Tag Archives: wicked problem

Excellent blog post on Aid on the Edge of Chaos

I would like to point your attention to an excellent guest post on Ben Ramalingam’s Aid on the Edge of Chaos Blog by Frauke de Weijer, policy and fragile states specialist at the ECDPM think tank on the use of complexity theory in state building and fragility.

There are two points I particularly want to point out. One is Ms. de Weijer’s comment on fragile states being wicked problems, when she says that

This is not to say that applying a different approach, i.e. a ‘complexity theory approach’, will fix the problem. Wicked problems are not particularly ‘fixable’, which is exactly why they are wicked in the first place!

This resonates well with the basic insight of the failure of a ‘problem-fix’ approach or engineering solution when working in complex systems. Systems cannot really be broken, they always work well for someone, otherwise there would not be forces that try to hold the system in place as it is.

The second thing Ms. de Weijer mentions is one of the starting points into working in fragile states she identifies:

Societal change is painful, takes time, is unpredictable and does not follow well-established paths. For external actors engaging in such settings, conflict-sensitivity is key, but the principle of doing no harm is naïve. It is a matter of mitigating these risks to the best of our ability.

I agree with Ms. de Weijer in as far as I don’t thing that in a complex system with its high number of interdependence, a so called ‘do no harm’ approach really works. As soon as we intervene in a system, we change it and since complex systems are inherently unpredictable, we will also not be able to predict whether we will do any harm or not. And as a link to the earlier posts on targeting vs. holism (here and here), sustainable and long-term change might first be painful to our ‘beneficiaries’, but in the long run be the better solution as a forced ‘do no harm’ intervention that circumvents the actual problem.

There are also some interesting comments of other readers added to the post.

Flipping through my RSS feeds

Google ReaderAfter three weeks of more or less constant work, I’m finally having some time to have a look at my RSS feeds. After the first shock of seeing more than 3000 new entries, containing over 100 unread blog posts, I just started reading from the top. Here a couple of things I found interesting (not related to any specific topic):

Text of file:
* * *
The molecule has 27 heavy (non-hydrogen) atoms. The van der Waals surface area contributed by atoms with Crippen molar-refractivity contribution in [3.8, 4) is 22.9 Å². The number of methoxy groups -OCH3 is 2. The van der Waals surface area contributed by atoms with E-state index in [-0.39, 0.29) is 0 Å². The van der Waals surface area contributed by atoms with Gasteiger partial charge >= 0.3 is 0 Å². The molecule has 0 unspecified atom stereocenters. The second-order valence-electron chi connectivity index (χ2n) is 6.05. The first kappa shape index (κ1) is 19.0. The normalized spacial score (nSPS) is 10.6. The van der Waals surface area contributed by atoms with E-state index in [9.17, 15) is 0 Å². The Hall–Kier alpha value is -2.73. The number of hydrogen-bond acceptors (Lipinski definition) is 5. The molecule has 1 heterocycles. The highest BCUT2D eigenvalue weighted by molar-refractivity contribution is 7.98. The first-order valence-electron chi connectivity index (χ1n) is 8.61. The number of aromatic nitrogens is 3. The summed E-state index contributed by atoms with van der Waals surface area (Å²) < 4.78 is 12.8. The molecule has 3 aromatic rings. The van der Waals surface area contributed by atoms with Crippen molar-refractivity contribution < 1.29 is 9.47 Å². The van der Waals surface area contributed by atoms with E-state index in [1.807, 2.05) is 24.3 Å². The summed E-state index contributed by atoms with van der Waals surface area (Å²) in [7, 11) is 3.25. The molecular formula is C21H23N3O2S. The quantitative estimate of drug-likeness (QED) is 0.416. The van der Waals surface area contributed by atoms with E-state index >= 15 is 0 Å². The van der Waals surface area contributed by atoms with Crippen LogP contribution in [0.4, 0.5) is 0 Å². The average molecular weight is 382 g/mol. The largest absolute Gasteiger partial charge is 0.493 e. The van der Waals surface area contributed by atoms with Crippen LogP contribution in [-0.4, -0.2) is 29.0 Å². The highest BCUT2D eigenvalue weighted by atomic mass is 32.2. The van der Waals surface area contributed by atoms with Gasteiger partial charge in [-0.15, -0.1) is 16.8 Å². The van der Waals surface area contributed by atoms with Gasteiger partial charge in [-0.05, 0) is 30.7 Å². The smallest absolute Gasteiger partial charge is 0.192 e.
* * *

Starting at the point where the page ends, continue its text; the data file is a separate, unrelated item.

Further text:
SciDevNet: App to help rice farmers be more productive – I don’t know about the Philippines, but I haven’t seen many rice farmers in Bangladesh carrying a smartphone (nor any extension workers for that matter).

Owen abroad: What are result agenda? – An interesting post about the different meanings of following a ‘results agenda’ for different people, i.e., politicians, aid agency managers, practitioners, and (what I call) ‘complexity dudes’. I’m not very satisfied with Owen’s assessment, though, because I think he is not giving enough weight to the argument that results should be used to manage complexity. I think to manage complexity, we don’t need rigorous impact studies, but much more quality focused results regarding the change we can achieve in a system and the direction our intervention makes the system move.

xkcd: Backward in time – an all time favorite cartoon of mine, here describing how to make long waits pass quickly.

Aid on the Edge: on state fragility as wicked problem and Facebook, social media and the complexity of influence – Ben Ramalingam seems to be back in the bloggosphere with two posts on one of my favorite blogs on complexity science and international development. In the first post, he explores the notion of looking at fragile states as so called ‘wicked problems’, i.e., problems that are ill defined, highly interdependent and multi-causal, without any clear solution, etc. (see definition in the blog post). Ben concludes that the way aid agencies work in fragile states needs to undergo fundamental change. He presents some principles on how this change could look like from a paper he published together with SFI’s Bill Frej last year.

In the second piece Ben looks into the complex matter of how socioeconomic systems can be influenced, and how this can be measured, by giving an example of Facebook trying to calculate its influence on the European economy and why its calculations are flawed. The basic argument is that one’s decision to do something is extremely difficult to analyze and even more difficult to trace back to an individual influencer. Also our decisions and, indeed, our behavior, are complex systems. One of the interesting quotes from the post: “Influentials don’t govern person-to-person communication. We all do. If society is ready to embrace a trend, almost anyone can start one – and if it isn’t, then almost no one can.”

Now, to make the link back to Owen’s post mentioned above on rigorous impact analyses: how can we ever attribute impacts on a large scale to individual development programs or donors if we cannot measure the influentials’ impact on an individual’s behavior? I rather like to think of a development program as an agent poking into the right spots, the spots where the system is ready to embrace a – for us – favorable trend. But then to attribute all the change to the program would be preposterous.

Enough reading for today, even though there are still 86 unread blog posts in my RSS reader, not the least 45 from the power bloggers Duncan Green and Chris Blattman. I’ll go and watch some videos now of the new class I recently started on Model Thinking, a free online class by Scott E Page, Professor of Complex Systems, Political Science, and Economics at the University of Michigan. Check it out: http://www.modelthinking-class.org/
For people with less time, a couple of participants are tweeting using #modelthinkingcourse